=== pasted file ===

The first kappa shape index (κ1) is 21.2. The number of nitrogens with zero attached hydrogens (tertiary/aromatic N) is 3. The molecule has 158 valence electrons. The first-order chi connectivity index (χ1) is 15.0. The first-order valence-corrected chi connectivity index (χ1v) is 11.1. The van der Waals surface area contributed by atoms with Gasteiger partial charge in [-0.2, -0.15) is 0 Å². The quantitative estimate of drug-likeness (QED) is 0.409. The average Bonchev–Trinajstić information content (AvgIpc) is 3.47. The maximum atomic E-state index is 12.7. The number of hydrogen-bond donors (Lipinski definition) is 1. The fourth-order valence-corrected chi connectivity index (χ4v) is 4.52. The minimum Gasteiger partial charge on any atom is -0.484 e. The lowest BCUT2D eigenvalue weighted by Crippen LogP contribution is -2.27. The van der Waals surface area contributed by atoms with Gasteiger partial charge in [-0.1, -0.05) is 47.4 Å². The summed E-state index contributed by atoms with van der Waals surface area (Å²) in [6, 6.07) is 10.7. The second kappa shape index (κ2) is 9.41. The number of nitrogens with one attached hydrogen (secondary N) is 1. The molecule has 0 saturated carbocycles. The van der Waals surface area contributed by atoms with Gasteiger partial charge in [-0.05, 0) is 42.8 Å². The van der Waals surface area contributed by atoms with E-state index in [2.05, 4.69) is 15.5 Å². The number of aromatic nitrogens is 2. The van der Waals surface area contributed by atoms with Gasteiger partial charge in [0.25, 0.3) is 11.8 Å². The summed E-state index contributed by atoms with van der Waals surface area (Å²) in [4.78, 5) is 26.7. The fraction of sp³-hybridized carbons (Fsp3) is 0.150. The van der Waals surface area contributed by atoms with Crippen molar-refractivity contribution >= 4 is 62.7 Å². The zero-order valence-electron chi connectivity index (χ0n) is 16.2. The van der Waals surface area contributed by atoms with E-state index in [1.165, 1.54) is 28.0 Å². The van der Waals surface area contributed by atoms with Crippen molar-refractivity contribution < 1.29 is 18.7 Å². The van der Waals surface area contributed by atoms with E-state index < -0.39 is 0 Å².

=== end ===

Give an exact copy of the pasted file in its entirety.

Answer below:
The first kappa shape index (κ1) is 21.2. The number of nitrogens with zero attached hydrogens (tertiary/aromatic N) is 3. The molecule has 158 valence electrons. The first-order chi connectivity index (χ1) is 15.0. The first-order valence-corrected chi connectivity index (χ1v) is 11.1. The van der Waals surface area contributed by atoms with Gasteiger partial charge in [-0.2, -0.15) is 0 Å². The quantitative estimate of drug-likeness (QED) is 0.409. The average Bonchev–Trinajstić information content (AvgIpc) is 3.47. The maximum atomic E-state index is 12.7. The number of hydrogen-bond donors (Lipinski definition) is 1. The fourth-order valence-corrected chi connectivity index (χ4v) is 4.52. The minimum Gasteiger partial charge on any atom is -0.484 e. The lowest BCUT2D eigenvalue weighted by Crippen LogP contribution is -2.27. The van der Waals surface area contributed by atoms with Gasteiger partial charge in [-0.1, -0.05) is 47.4 Å². The summed E-state index contributed by atoms with van der Waals surface area (Å²) in [6, 6.07) is 10.7. The second kappa shape index (κ2) is 9.41. The number of nitrogens with one attached hydrogen (secondary N) is 1. The molecule has 0 saturated carbocycles. The van der Waals surface area contributed by atoms with Gasteiger partial charge in [-0.05, 0) is 42.8 Å². The van der Waals surface area contributed by atoms with E-state index in [2.05, 4.69) is 15.5 Å². The number of aromatic nitrogens is 2. The van der Waals surface area contributed by atoms with Gasteiger partial charge in [0.25, 0.3) is 11.8 Å². The summed E-state index contributed by atoms with van der Waals surface area (Å²) in [4.78, 5) is 26.7. The fraction of sp³-hybridized carbons (Fsp3) is 0.150. The van der Waals surface area contributed by atoms with Crippen molar-refractivity contribution >= 4 is 62.7 Å². The zero-order valence-electron chi connectivity index (χ0n) is 16.2. The van der Waals surface area contributed by atoms with E-state index in [1.165, 1.54) is 28.0 Å². The van der Waals surface area contributed by atoms with Crippen molar-refractivity contribution < 1.29 is 18.7 Å². The van der Waals surface area contributed by atoms with E-state index < -0.39 is 0 Å².